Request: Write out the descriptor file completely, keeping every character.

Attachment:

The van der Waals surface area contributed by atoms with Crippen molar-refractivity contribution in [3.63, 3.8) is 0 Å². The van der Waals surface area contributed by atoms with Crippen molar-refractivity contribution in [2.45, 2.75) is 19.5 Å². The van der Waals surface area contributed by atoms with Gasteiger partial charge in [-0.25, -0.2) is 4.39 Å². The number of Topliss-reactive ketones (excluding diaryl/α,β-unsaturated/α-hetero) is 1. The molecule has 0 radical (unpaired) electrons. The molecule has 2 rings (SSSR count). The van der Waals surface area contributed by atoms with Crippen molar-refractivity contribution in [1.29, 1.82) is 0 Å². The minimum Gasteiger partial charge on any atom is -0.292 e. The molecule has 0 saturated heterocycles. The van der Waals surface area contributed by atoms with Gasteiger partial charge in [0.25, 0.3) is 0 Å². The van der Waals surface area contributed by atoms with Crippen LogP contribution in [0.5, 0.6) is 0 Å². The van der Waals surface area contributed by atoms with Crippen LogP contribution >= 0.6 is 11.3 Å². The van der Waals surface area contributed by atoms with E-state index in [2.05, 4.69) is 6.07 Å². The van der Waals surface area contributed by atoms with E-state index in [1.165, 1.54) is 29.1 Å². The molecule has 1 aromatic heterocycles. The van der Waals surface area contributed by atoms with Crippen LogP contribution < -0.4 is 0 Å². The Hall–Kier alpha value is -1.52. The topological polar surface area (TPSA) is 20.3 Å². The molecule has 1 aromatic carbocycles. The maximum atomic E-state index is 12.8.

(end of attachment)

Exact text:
The van der Waals surface area contributed by atoms with Crippen molar-refractivity contribution in [3.63, 3.8) is 0 Å². The van der Waals surface area contributed by atoms with Crippen molar-refractivity contribution in [2.45, 2.75) is 19.5 Å². The van der Waals surface area contributed by atoms with Gasteiger partial charge in [-0.25, -0.2) is 4.39 Å². The number of Topliss-reactive ketones (excluding diaryl/α,β-unsaturated/α-hetero) is 1. The molecule has 0 radical (unpaired) electrons. The molecule has 2 rings (SSSR count). The van der Waals surface area contributed by atoms with Crippen molar-refractivity contribution in [1.29, 1.82) is 0 Å². The minimum Gasteiger partial charge on any atom is -0.292 e. The molecule has 0 saturated heterocycles. The van der Waals surface area contributed by atoms with Gasteiger partial charge in [0.25, 0.3) is 0 Å². The van der Waals surface area contributed by atoms with Crippen LogP contribution in [0.5, 0.6) is 0 Å². The van der Waals surface area contributed by atoms with Crippen LogP contribution >= 0.6 is 11.3 Å². The van der Waals surface area contributed by atoms with E-state index in [2.05, 4.69) is 6.07 Å². The van der Waals surface area contributed by atoms with E-state index in [1.165, 1.54) is 29.1 Å². The molecule has 1 aromatic heterocycles. The van der Waals surface area contributed by atoms with Crippen LogP contribution < -0.4 is 0 Å². The Hall–Kier alpha value is -1.52. The topological polar surface area (TPSA) is 20.3 Å². The molecule has 1 aromatic carbocycles. The maximum atomic E-state index is 12.8.